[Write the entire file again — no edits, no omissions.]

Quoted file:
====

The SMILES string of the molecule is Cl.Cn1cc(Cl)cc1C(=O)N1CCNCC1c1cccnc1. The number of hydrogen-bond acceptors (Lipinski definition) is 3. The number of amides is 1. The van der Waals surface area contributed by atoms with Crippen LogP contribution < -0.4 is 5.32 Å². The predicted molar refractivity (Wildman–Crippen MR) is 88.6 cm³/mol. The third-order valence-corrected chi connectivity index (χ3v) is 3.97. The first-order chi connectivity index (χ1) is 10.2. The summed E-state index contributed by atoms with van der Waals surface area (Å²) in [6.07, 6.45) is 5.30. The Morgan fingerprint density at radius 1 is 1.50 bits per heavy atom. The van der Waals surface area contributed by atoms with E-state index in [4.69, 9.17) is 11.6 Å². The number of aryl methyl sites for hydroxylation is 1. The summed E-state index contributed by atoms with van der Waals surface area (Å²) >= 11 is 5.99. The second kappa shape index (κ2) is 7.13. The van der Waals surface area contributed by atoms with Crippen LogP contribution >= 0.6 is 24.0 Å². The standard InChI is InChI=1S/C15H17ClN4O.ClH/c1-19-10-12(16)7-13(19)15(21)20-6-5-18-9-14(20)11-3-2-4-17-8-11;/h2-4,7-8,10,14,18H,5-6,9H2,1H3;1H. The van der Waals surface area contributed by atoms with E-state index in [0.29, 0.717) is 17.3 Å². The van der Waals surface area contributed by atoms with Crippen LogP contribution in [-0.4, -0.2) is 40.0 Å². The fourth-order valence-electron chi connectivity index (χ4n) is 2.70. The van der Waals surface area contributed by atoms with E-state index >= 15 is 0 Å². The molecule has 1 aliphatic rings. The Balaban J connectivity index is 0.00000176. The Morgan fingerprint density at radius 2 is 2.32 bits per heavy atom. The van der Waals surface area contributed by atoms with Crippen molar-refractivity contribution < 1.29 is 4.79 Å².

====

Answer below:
The SMILES string of the molecule is Cl.Cn1cc(Cl)cc1C(=O)N1CCNCC1c1cccnc1. The number of hydrogen-bond acceptors (Lipinski definition) is 3. The number of amides is 1. The van der Waals surface area contributed by atoms with Crippen LogP contribution < -0.4 is 5.32 Å². The predicted molar refractivity (Wildman–Crippen MR) is 88.6 cm³/mol. The third-order valence-corrected chi connectivity index (χ3v) is 3.97. The first-order chi connectivity index (χ1) is 10.2. The summed E-state index contributed by atoms with van der Waals surface area (Å²) in [6.07, 6.45) is 5.30. The Morgan fingerprint density at radius 1 is 1.50 bits per heavy atom. The van der Waals surface area contributed by atoms with E-state index in [4.69, 9.17) is 11.6 Å². The number of aryl methyl sites for hydroxylation is 1. The summed E-state index contributed by atoms with van der Waals surface area (Å²) >= 11 is 5.99. The second kappa shape index (κ2) is 7.13. The van der Waals surface area contributed by atoms with Crippen LogP contribution >= 0.6 is 24.0 Å². The standard InChI is InChI=1S/C15H17ClN4O.ClH/c1-19-10-12(16)7-13(19)15(21)20-6-5-18-9-14(20)11-3-2-4-17-8-11;/h2-4,7-8,10,14,18H,5-6,9H2,1H3;1H. The van der Waals surface area contributed by atoms with E-state index in [0.29, 0.717) is 17.3 Å². The van der Waals surface area contributed by atoms with Crippen LogP contribution in [-0.4, -0.2) is 40.0 Å². The fourth-order valence-electron chi connectivity index (χ4n) is 2.70. The van der Waals surface area contributed by atoms with E-state index >= 15 is 0 Å². The molecule has 1 aliphatic rings. The Balaban J connectivity index is 0.00000176. The Morgan fingerprint density at radius 2 is 2.32 bits per heavy atom. The van der Waals surface area contributed by atoms with Crippen molar-refractivity contribution < 1.29 is 4.79 Å².